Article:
Discussion in 'Diagnostic Guidelines' started by Sly Saint, Jul 30, 2020.
It is an interesting paper, but I think they miss an important point. Epidemic ME was a contagious disease with unknown aetiology, although circumstantial evidence suggests it was caused by a viral infection, possibly an enterovirus. The illness had an alarming tendency to trigger the postviral syndrome that we now call ME/CFS. Note that it was listed in the section “Inflammatory diseases of central nervous system” in ICD-8 (1969).
In the 1980s, focus shifted from the acute phase in the epidemics to the postviral condition. It was acknowledged that a syndrome with similar clinical presentation could be triggered by other infectious agents. The name postviral fatigue syndrome was introduced in ICD-10 (1994), and the illness moved to the section “Other disorders of the nervous system”.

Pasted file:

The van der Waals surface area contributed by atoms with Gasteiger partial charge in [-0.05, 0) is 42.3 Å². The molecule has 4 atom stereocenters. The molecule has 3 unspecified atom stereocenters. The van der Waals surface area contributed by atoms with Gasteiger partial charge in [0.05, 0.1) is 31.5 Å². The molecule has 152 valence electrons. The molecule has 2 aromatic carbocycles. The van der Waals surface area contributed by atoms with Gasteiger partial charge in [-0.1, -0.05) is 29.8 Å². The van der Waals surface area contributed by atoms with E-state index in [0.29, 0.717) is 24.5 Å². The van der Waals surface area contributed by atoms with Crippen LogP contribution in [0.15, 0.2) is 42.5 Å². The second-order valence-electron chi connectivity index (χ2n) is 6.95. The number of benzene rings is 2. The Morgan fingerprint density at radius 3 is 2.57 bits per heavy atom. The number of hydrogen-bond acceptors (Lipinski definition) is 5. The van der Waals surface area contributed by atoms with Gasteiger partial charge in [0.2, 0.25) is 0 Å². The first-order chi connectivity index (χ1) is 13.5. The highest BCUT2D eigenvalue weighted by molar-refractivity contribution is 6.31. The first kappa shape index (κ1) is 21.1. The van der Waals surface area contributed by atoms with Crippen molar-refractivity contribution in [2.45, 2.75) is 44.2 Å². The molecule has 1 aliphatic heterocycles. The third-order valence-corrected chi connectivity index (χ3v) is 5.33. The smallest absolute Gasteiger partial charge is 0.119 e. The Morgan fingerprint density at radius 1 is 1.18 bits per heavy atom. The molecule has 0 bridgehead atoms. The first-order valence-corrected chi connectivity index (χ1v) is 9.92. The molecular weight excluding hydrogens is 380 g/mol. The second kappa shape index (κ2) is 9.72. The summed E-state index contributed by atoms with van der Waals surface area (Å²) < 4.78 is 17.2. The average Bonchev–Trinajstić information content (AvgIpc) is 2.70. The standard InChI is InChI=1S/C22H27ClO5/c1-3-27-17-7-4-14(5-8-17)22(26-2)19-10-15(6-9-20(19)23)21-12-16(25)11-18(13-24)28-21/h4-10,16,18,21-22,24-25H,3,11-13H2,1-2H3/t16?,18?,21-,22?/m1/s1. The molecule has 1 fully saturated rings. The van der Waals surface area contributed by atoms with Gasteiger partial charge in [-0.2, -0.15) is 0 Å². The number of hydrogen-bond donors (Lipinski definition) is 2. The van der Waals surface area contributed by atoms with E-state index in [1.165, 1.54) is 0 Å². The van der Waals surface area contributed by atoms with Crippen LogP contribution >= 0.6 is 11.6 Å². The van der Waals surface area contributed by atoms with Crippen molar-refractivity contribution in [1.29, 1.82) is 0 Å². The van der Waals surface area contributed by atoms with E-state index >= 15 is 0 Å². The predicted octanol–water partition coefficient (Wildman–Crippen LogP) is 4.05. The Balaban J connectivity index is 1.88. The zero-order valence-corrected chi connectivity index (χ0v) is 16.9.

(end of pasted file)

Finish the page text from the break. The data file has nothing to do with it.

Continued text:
I think it is very difficult to follow the history of ME/CFS, if you don’t make a distinction between the acute phase in epidemic ME on the one hand and the postviral sequel to epidemic ME and other viral agents—that we now call ME/CFS—on the other hand.
Yes. The difficulty arises when some people conclude that it is therefore unnecessary to counter the suggestion that the "post-viral" effects of epidemic ME were hysteria.
The lesson of the RFH was that there was an unidentified and possibly unknown pathogen which, even by McEvedy's data, led to an ongoing illness in approximately 10% of those infected - seven out of seventy odd, rather than the headline figure of one remaining ill for up to a year.
Looks like a reasonable overview
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